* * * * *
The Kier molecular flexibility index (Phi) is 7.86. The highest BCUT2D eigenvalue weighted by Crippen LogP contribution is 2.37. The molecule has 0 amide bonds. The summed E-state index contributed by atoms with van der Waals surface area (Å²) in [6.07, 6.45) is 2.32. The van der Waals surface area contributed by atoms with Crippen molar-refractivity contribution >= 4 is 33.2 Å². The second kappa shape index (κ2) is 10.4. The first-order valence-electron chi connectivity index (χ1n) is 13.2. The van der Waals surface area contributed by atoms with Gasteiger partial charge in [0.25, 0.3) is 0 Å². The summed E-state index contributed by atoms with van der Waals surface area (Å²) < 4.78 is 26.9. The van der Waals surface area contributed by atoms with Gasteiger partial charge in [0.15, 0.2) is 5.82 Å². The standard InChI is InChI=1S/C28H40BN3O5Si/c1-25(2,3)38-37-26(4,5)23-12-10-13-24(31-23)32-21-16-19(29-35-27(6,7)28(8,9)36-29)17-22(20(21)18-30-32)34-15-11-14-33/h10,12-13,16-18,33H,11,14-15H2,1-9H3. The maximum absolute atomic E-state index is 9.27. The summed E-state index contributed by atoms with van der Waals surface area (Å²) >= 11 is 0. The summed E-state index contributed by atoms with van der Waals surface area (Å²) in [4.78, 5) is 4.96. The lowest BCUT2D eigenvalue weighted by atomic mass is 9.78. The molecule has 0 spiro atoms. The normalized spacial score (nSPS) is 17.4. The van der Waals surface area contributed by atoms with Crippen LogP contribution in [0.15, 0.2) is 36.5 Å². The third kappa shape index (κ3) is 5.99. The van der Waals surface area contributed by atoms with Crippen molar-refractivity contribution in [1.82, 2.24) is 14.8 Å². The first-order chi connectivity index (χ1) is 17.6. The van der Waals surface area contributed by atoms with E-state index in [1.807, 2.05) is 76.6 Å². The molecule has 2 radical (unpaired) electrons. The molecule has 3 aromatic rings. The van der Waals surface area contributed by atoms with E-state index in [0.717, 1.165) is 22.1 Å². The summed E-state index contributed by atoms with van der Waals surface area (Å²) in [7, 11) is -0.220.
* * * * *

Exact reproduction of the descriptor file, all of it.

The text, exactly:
The Kier molecular flexibility index (Phi) is 7.86. The highest BCUT2D eigenvalue weighted by Crippen LogP contribution is 2.37. The molecule has 0 amide bonds. The summed E-state index contributed by atoms with van der Waals surface area (Å²) in [6.07, 6.45) is 2.32. The van der Waals surface area contributed by atoms with Crippen molar-refractivity contribution >= 4 is 33.2 Å². The second kappa shape index (κ2) is 10.4. The first-order valence-electron chi connectivity index (χ1n) is 13.2. The van der Waals surface area contributed by atoms with Gasteiger partial charge in [0.25, 0.3) is 0 Å². The summed E-state index contributed by atoms with van der Waals surface area (Å²) < 4.78 is 26.9. The van der Waals surface area contributed by atoms with Gasteiger partial charge in [0.15, 0.2) is 5.82 Å². The standard InChI is InChI=1S/C28H40BN3O5Si/c1-25(2,3)38-37-26(4,5)23-12-10-13-24(31-23)32-21-16-19(29-35-27(6,7)28(8,9)36-29)17-22(20(21)18-30-32)34-15-11-14-33/h10,12-13,16-18,33H,11,14-15H2,1-9H3. The maximum absolute atomic E-state index is 9.27. The summed E-state index contributed by atoms with van der Waals surface area (Å²) >= 11 is 0. The summed E-state index contributed by atoms with van der Waals surface area (Å²) in [4.78, 5) is 4.96. The lowest BCUT2D eigenvalue weighted by atomic mass is 9.78. The molecule has 0 spiro atoms. The normalized spacial score (nSPS) is 17.4. The van der Waals surface area contributed by atoms with Crippen LogP contribution in [0.15, 0.2) is 36.5 Å². The third kappa shape index (κ3) is 5.99. The van der Waals surface area contributed by atoms with Crippen molar-refractivity contribution in [1.82, 2.24) is 14.8 Å². The first-order chi connectivity index (χ1) is 17.6. The van der Waals surface area contributed by atoms with E-state index in [1.807, 2.05) is 76.6 Å². The molecule has 2 radical (unpaired) electrons. The molecule has 3 aromatic rings. The van der Waals surface area contributed by atoms with E-state index in [0.717, 1.165) is 22.1 Å². The summed E-state index contributed by atoms with van der Waals surface area (Å²) in [7, 11) is -0.220.